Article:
12. 12.
    Michler RE, Edwards NM, Hsu D et al. Pediatric retransplantation. J. Heart Lung Transplant. 1993; 12: S319–S327.PubMedGoogle Scholar
  13. 13.
    Michler RE, McLaughlin MJ, Chen JM et al. Clinical experience with cardiac retransplantation. J. Thorac. Cardiovasc. Surg. 1993; 106: 622–631.PubMedGoogle Scholar
  14. 14.
    Mentzer SJ, Reilly JJ, Caplan AL, Sugarbaker DJ. Ethical considerations in lung retransplanta-tion. J. Heart Lung Transplant. 1994; 13: 56–58.PubMedGoogle Scholar
  15. 15.
    Smith JR, Ribakove GH, Hunt SA et al. Heart retransplantation: the 25-year experience at a single institution. J. Heart Lung Transplant. 1995; 14: 832–839.PubMedGoogle Scholar
  16. 16.
    Evans RW, Manninen DL, Dong FB. An economic analysis of liver transplantation: costs, insurance coverage, and reimbursement. Gastroenterol Clin. North Am. 1993; 22: 451–473.PubMedGoogle Scholar
  17. 17.
    Evans RW. Organ transplantation and the inevitable debate as to what constitutes a basic health care benefit. In: Terasaki PI, Cecka JM (eds.), Clinical Transplants, 1993. Los Angeles, CA: UCLA Tissue Typing Laboratory, 1994: 359–391.Google Scholar
  18. 18.
    Evans RW. Liver transplantation in a managed care environment. Liver Transplant. Surg. 1995; 1: 61–75.CrossRefGoogle Scholar
  19. 19.
    Evans RW. Organ transplantation in an era of economic constraint: liver transplantation as a case study. Semin. Anesthesiol. 1995; 14: 127–135.Google Scholar
  20. 20.
    Evans RW. Socioeconomic aspects of heart transplantation. Curr. Opin. Cardiol. 1995; 10: 169–179.PubMedCrossRefGoogle Scholar
  21. 21.
    Evans RW. Effect of liver transplantation on local, regional, and national health care. In: Busuttil RW, Klintmalm GB (eds.), Transplantation of the Liver. Philadelphia,PA: W.B. Saunders, 1996: 869–879.Google Scholar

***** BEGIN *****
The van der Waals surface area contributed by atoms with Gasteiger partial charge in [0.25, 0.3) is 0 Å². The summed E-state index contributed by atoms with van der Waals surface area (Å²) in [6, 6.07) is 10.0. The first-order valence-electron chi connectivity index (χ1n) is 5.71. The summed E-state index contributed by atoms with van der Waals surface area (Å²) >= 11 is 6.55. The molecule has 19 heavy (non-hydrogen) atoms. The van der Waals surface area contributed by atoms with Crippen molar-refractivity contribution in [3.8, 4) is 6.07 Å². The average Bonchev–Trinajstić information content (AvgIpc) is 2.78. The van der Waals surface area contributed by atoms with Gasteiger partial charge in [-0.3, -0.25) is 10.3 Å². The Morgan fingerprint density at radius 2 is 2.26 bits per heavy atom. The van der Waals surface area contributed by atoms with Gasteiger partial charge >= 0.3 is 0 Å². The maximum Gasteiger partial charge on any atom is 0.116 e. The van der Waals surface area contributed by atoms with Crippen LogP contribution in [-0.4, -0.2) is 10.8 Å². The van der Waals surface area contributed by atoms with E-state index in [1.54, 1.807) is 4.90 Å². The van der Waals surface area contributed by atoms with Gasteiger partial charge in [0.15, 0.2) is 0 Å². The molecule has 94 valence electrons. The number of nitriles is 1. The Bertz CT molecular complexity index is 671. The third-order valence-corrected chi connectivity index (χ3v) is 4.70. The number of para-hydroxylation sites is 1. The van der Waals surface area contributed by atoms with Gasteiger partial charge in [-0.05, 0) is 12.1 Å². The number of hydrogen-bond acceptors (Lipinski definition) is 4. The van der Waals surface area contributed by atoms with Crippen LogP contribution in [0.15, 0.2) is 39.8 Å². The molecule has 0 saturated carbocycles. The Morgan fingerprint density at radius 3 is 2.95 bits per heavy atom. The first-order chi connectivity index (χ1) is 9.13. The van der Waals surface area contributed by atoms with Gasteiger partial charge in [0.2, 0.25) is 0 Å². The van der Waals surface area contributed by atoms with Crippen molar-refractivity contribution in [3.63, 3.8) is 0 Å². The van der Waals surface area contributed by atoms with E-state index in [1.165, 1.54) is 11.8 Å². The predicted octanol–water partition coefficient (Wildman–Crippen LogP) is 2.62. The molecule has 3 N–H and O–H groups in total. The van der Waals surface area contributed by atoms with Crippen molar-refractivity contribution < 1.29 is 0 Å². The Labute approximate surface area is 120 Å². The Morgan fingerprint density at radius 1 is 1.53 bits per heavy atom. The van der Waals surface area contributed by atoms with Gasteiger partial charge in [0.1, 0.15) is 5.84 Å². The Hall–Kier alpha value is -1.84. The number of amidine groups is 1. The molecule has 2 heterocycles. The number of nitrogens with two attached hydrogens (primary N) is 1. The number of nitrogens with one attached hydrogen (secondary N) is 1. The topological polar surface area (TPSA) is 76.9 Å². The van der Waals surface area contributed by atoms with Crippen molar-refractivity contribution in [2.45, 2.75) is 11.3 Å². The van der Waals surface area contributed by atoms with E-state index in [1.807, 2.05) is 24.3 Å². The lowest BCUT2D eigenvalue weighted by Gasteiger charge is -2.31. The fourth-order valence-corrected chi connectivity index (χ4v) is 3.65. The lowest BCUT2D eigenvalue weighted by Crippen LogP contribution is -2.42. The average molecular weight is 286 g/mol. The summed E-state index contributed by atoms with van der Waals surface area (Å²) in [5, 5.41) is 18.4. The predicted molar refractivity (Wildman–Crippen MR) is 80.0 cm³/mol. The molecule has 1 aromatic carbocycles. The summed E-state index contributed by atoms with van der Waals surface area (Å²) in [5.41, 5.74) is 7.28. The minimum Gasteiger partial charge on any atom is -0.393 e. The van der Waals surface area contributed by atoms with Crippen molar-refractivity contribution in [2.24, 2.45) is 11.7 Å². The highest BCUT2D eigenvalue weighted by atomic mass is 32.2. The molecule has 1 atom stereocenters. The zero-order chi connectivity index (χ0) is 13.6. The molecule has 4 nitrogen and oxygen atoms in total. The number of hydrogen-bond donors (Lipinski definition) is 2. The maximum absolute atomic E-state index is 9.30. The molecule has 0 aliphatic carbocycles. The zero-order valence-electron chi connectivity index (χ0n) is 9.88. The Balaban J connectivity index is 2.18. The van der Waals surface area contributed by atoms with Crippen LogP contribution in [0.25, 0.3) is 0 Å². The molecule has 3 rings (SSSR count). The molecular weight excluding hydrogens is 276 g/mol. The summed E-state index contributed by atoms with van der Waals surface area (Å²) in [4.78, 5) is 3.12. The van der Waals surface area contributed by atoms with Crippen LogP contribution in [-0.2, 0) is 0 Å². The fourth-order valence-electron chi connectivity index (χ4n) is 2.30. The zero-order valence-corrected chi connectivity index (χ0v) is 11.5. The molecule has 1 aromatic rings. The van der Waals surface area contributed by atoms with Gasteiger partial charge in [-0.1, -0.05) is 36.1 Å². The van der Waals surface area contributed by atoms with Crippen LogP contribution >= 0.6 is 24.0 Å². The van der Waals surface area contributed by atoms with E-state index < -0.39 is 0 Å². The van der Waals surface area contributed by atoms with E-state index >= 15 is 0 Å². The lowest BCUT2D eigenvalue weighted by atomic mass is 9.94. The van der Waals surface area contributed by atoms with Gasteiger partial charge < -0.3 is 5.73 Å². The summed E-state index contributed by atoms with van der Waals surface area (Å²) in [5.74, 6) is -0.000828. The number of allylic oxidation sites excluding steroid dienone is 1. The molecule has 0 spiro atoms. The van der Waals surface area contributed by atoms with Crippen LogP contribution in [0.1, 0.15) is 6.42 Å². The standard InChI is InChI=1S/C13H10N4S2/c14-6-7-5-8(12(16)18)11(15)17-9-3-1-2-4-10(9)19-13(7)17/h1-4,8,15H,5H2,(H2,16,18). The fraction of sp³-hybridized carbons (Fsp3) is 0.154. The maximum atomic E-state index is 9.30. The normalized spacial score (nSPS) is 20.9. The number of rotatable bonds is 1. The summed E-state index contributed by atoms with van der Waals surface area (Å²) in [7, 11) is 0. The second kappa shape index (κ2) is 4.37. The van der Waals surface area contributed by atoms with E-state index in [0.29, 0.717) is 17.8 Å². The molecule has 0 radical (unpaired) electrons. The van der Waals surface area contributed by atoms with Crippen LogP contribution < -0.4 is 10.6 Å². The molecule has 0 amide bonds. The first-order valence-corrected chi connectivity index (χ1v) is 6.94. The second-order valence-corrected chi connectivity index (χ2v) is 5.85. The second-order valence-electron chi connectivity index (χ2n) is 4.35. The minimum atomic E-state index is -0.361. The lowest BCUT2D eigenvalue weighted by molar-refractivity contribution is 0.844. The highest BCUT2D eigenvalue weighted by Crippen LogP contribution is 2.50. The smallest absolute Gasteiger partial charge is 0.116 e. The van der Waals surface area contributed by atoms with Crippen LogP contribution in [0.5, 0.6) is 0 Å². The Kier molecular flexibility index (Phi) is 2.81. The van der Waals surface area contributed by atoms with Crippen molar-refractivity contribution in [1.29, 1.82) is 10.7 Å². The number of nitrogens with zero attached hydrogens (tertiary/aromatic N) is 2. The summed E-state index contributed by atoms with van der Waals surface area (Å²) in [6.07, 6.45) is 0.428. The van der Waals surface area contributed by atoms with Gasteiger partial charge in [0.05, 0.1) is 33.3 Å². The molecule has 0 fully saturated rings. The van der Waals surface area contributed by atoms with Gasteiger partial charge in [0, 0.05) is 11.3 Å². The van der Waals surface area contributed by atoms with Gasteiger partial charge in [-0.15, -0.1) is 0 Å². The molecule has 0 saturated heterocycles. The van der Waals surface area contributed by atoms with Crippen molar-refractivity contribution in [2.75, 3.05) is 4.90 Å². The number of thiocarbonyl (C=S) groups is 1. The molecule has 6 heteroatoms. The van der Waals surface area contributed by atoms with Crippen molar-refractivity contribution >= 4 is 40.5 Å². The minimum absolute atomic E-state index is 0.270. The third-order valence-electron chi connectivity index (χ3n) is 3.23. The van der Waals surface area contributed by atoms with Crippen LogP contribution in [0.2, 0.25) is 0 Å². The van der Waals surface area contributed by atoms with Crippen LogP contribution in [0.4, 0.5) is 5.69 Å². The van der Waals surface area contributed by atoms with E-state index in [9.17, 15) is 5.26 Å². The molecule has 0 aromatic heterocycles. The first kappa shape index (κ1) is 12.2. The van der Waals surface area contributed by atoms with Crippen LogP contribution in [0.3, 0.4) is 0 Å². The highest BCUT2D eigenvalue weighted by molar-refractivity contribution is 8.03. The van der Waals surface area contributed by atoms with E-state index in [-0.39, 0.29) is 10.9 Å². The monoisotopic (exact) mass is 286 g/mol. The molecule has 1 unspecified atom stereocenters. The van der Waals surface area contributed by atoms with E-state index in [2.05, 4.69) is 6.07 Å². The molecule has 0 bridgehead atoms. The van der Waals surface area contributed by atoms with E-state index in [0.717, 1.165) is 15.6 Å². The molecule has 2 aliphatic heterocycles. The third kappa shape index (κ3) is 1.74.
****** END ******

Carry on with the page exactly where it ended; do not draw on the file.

22. 22.
    Evans RW, Kitzmann DJ. Contracting for services: liver transplantation in the era of mismanaged care. Clinics in Liver Disease 1997; 1: (in press).Google Scholar
  23. 23.
    Evans RW, Kitzmann D. The ‘arithmetic’ of donor liver allocation. In: Terasaki PI, Cecka JM (eds.), Clinical Transplants, 1996. Los Angeles,CA: UCLA Tissue Typing Laboratory, 1997.Google Scholar
  24. 24.
    Hauboldt RH. Cost Implications of Human Organ Transplantations, An Update: 1993. Brookfield, WI: Milliman and Robertson, Inc., 1993.Google Scholar
  25. 25.
    Hauboldt RH. Cost Implications of Human Organ and Tissue Transplantation, An Update: 1996. Brookfield,WI: Milliman & Robertson, 1996.Google Scholar
  26. 26.
    Relman AS. Assessment and accountability; the third revolution in medical care. N. Engl. J. Med. 1988; 319: 1220–1222.PubMedCrossRefGoogle Scholar
  27. 27.
    Lohr KN. Outcome measurement; concepts and questions. Inquiry 1988; 25: 37–50.PubMedGoogle Scholar
  28. 28.
    Epstein AM. The outcomes movement — will it get us where we want to go? N. Engl. J. Med. 1990; 323: 266–270.PubMedCrossRefGoogle Scholar
  29. 29.
    Geigle R, Jones SB. Outcomes measurement: a report from the front. Inquiry 1990; 27: 7–13.PubMedGoogle Scholar
  30. 30.
    Hopkins A, Costain D. Measuring the Outcomes of Medical Care. London, England: Royal College of Physicians of London, 1990.Google Scholar